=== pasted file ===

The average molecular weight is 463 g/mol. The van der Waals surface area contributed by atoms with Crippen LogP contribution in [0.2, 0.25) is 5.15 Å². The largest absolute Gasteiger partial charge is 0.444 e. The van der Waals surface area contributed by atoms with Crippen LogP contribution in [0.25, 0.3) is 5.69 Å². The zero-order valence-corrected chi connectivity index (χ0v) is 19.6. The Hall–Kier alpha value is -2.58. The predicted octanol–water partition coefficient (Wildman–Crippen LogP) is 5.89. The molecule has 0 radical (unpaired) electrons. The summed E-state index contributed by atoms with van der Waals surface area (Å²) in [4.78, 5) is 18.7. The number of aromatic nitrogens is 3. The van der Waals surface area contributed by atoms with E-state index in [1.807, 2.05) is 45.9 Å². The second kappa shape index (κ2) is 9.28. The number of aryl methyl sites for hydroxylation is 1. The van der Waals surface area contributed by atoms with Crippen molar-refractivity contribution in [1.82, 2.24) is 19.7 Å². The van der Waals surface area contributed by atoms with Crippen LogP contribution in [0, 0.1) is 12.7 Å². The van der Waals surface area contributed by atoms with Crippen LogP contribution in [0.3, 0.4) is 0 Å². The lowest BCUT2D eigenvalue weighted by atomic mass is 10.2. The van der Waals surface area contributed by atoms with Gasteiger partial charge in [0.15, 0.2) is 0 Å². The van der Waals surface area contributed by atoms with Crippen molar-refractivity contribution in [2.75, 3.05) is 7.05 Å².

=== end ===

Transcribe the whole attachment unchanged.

The average molecular weight is 463 g/mol. The van der Waals surface area contributed by atoms with Crippen LogP contribution in [0.2, 0.25) is 5.15 Å². The largest absolute Gasteiger partial charge is 0.444 e. The van der Waals surface area contributed by atoms with Crippen LogP contribution in [0.25, 0.3) is 5.69 Å². The zero-order valence-corrected chi connectivity index (χ0v) is 19.6. The Hall–Kier alpha value is -2.58. The predicted octanol–water partition coefficient (Wildman–Crippen LogP) is 5.89. The molecule has 0 radical (unpaired) electrons. The summed E-state index contributed by atoms with van der Waals surface area (Å²) in [4.78, 5) is 18.7. The number of aromatic nitrogens is 3. The van der Waals surface area contributed by atoms with E-state index in [1.807, 2.05) is 45.9 Å². The second kappa shape index (κ2) is 9.28. The number of aryl methyl sites for hydroxylation is 1. The van der Waals surface area contributed by atoms with Crippen molar-refractivity contribution in [1.82, 2.24) is 19.7 Å². The van der Waals surface area contributed by atoms with Crippen LogP contribution in [0, 0.1) is 12.7 Å². The van der Waals surface area contributed by atoms with Crippen LogP contribution in [0.3, 0.4) is 0 Å². The lowest BCUT2D eigenvalue weighted by atomic mass is 10.2. The van der Waals surface area contributed by atoms with Gasteiger partial charge in [0.15, 0.2) is 0 Å². The van der Waals surface area contributed by atoms with Crippen molar-refractivity contribution in [2.75, 3.05) is 7.05 Å².